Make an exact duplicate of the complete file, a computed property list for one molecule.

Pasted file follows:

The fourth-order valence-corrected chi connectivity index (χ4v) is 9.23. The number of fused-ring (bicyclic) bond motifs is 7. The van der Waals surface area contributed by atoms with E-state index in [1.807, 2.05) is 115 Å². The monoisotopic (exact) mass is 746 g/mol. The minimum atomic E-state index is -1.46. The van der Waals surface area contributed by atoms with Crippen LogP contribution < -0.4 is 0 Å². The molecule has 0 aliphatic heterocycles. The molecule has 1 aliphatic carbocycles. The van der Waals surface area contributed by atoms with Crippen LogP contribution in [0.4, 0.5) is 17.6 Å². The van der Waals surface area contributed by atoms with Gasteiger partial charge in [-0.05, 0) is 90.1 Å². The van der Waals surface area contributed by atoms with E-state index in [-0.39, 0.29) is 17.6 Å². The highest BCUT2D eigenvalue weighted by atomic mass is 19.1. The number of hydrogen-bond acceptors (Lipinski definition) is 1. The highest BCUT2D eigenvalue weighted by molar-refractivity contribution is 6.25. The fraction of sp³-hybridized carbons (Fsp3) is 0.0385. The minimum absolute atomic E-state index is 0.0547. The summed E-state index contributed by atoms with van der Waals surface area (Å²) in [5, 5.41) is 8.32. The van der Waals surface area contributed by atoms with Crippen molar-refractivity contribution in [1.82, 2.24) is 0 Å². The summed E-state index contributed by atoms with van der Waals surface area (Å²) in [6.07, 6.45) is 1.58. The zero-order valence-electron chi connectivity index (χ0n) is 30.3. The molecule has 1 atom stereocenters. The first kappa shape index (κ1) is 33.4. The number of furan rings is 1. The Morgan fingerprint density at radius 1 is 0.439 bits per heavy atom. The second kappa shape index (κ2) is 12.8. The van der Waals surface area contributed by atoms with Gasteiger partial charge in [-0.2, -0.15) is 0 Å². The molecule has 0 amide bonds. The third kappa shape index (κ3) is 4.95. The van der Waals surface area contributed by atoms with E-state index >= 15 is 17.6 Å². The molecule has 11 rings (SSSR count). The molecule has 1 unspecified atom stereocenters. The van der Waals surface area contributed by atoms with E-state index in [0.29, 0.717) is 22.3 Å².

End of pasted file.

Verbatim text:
The fourth-order valence-corrected chi connectivity index (χ4v) is 9.23. The number of fused-ring (bicyclic) bond motifs is 7. The van der Waals surface area contributed by atoms with E-state index in [1.807, 2.05) is 115 Å². The monoisotopic (exact) mass is 746 g/mol. The minimum atomic E-state index is -1.46. The van der Waals surface area contributed by atoms with Crippen LogP contribution < -0.4 is 0 Å². The molecule has 0 aliphatic heterocycles. The molecule has 1 aliphatic carbocycles. The van der Waals surface area contributed by atoms with Crippen LogP contribution in [0.4, 0.5) is 17.6 Å². The van der Waals surface area contributed by atoms with Gasteiger partial charge in [-0.05, 0) is 90.1 Å². The van der Waals surface area contributed by atoms with E-state index in [-0.39, 0.29) is 17.6 Å². The highest BCUT2D eigenvalue weighted by atomic mass is 19.1. The number of hydrogen-bond acceptors (Lipinski definition) is 1. The highest BCUT2D eigenvalue weighted by molar-refractivity contribution is 6.25. The fraction of sp³-hybridized carbons (Fsp3) is 0.0385. The minimum absolute atomic E-state index is 0.0547. The summed E-state index contributed by atoms with van der Waals surface area (Å²) in [5, 5.41) is 8.32. The van der Waals surface area contributed by atoms with Crippen molar-refractivity contribution in [1.82, 2.24) is 0 Å². The summed E-state index contributed by atoms with van der Waals surface area (Å²) in [6.07, 6.45) is 1.58. The zero-order valence-electron chi connectivity index (χ0n) is 30.3. The molecule has 1 atom stereocenters. The first kappa shape index (κ1) is 33.4. The number of furan rings is 1. The Morgan fingerprint density at radius 1 is 0.439 bits per heavy atom. The second kappa shape index (κ2) is 12.8. The van der Waals surface area contributed by atoms with Gasteiger partial charge in [-0.2, -0.15) is 0 Å². The molecule has 0 amide bonds. The third kappa shape index (κ3) is 4.95. The van der Waals surface area contributed by atoms with E-state index >= 15 is 17.6 Å². The molecule has 11 rings (SSSR count). The molecule has 1 unspecified atom stereocenters. The van der Waals surface area contributed by atoms with E-state index in [0.29, 0.717) is 22.3 Å².